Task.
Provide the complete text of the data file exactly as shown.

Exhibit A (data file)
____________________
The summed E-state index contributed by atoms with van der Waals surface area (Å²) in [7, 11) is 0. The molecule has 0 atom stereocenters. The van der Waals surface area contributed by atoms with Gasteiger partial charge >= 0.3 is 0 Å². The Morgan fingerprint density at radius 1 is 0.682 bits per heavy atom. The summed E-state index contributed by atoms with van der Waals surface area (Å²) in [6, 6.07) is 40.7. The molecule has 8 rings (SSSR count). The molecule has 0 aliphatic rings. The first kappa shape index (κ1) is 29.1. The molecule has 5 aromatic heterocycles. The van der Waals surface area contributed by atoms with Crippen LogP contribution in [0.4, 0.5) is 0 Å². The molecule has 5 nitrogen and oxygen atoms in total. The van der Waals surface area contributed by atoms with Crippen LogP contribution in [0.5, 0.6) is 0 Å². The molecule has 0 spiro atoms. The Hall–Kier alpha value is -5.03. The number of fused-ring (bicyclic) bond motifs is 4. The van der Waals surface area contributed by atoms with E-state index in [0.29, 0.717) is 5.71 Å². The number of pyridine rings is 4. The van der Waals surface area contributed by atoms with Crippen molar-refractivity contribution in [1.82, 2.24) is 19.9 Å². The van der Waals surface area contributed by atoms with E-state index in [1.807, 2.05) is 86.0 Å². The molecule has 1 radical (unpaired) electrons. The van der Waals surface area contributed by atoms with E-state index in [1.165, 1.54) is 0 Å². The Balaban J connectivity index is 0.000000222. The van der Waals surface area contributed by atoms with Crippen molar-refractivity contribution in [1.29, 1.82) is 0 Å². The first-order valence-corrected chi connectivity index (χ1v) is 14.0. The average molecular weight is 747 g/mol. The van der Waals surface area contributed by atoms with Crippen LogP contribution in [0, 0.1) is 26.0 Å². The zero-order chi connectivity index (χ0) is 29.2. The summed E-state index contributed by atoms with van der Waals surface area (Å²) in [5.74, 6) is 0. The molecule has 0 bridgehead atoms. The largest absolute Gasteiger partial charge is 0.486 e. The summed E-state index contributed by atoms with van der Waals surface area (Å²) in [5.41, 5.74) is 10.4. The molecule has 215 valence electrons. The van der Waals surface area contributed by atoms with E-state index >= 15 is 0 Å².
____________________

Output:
The summed E-state index contributed by atoms with van der Waals surface area (Å²) in [7, 11) is 0. The molecule has 0 atom stereocenters. The van der Waals surface area contributed by atoms with Gasteiger partial charge >= 0.3 is 0 Å². The Morgan fingerprint density at radius 1 is 0.682 bits per heavy atom. The summed E-state index contributed by atoms with van der Waals surface area (Å²) in [6, 6.07) is 40.7. The molecule has 8 rings (SSSR count). The molecule has 0 aliphatic rings. The first kappa shape index (κ1) is 29.1. The molecule has 5 aromatic heterocycles. The van der Waals surface area contributed by atoms with Crippen LogP contribution in [0.4, 0.5) is 0 Å². The molecule has 5 nitrogen and oxygen atoms in total. The van der Waals surface area contributed by atoms with Crippen LogP contribution in [0.5, 0.6) is 0 Å². The molecule has 0 spiro atoms. The Hall–Kier alpha value is -5.03. The number of fused-ring (bicyclic) bond motifs is 4. The van der Waals surface area contributed by atoms with E-state index in [0.29, 0.717) is 5.71 Å². The number of pyridine rings is 4. The van der Waals surface area contributed by atoms with Crippen molar-refractivity contribution in [1.82, 2.24) is 19.9 Å². The van der Waals surface area contributed by atoms with E-state index in [1.807, 2.05) is 86.0 Å². The molecule has 1 radical (unpaired) electrons. The van der Waals surface area contributed by atoms with E-state index in [1.165, 1.54) is 0 Å². The Balaban J connectivity index is 0.000000222. The van der Waals surface area contributed by atoms with Crippen molar-refractivity contribution in [1.29, 1.82) is 0 Å². The first-order valence-corrected chi connectivity index (χ1v) is 14.0. The average molecular weight is 747 g/mol. The van der Waals surface area contributed by atoms with Crippen LogP contribution in [0, 0.1) is 26.0 Å². The zero-order chi connectivity index (χ0) is 29.2. The summed E-state index contributed by atoms with van der Waals surface area (Å²) in [5.74, 6) is 0. The molecule has 0 bridgehead atoms. The largest absolute Gasteiger partial charge is 0.486 e. The summed E-state index contributed by atoms with van der Waals surface area (Å²) in [5.41, 5.74) is 10.4. The molecule has 215 valence electrons. The van der Waals surface area contributed by atoms with E-state index >= 15 is 0 Å².